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The EU’s offshore wind initiative is good news for Norway

More than half of income stems from the NCS

Norway is the world’s most advanced maritime offshore nation, with the world’s second largest fleet of offshore vessels. For many decades to come, oil and gas resources will create great value and income for society and contribute to securing jobs, value creation and welfare throughout the country.

Norwegian shipping companies had NOK 113 billion in total turnover from the petroleum sector in 2020. This constitutes a share of the total revenue for shipping companies of 52 per cent. Rig companies derive all their income from the petroleum sector.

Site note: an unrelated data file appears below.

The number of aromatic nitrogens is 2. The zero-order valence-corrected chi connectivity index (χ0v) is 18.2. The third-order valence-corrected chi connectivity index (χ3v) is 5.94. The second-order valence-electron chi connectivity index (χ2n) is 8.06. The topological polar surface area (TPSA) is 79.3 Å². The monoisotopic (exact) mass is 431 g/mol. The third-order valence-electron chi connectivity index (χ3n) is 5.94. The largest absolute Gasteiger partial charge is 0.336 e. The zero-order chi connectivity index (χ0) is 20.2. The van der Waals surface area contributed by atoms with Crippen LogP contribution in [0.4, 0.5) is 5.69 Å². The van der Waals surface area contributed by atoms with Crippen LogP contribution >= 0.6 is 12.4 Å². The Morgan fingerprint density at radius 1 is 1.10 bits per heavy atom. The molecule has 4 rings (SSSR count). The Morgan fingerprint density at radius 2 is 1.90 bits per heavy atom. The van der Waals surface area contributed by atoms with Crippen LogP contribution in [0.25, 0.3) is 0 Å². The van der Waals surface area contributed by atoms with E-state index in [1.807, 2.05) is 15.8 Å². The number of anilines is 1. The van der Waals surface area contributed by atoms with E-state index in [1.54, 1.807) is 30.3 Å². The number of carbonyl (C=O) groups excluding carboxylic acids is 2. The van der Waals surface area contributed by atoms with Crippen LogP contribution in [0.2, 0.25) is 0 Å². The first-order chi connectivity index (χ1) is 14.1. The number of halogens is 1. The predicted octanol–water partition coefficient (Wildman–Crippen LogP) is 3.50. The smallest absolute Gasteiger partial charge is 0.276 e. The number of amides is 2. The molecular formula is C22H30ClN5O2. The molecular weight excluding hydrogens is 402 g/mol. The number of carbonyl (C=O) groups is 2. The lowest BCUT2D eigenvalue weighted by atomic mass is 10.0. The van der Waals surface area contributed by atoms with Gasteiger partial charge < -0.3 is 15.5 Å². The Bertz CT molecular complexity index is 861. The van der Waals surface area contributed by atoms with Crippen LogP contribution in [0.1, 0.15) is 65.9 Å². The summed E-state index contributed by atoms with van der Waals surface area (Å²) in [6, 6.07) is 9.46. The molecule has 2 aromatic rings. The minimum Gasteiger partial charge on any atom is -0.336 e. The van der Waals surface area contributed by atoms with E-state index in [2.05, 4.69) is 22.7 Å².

Offshore service companies reported 87 per cent petroleum-related revenues in 2020. Deep sea shipping companies report that a quarter of their revenues are related to deliveries to oil and gas companies and the offshore supplier industry, while the corresponding figure for short sea shipping companies is only seven per cent.

Corona relief measures not effective enough

The oil price fall in 2014 took a heavy toll on offshore shipping and rig companies. Just before the corona pandemic hit, there was higher activity and cautious optimism among these companies.

Now, the offshore segments still face a demanding situation, with high layup figures, low rates, and a short time horizon on contracts. The situation is not sustainable, and the offshore segments may continue to be characterized by further restructuring and refinancing in 2021.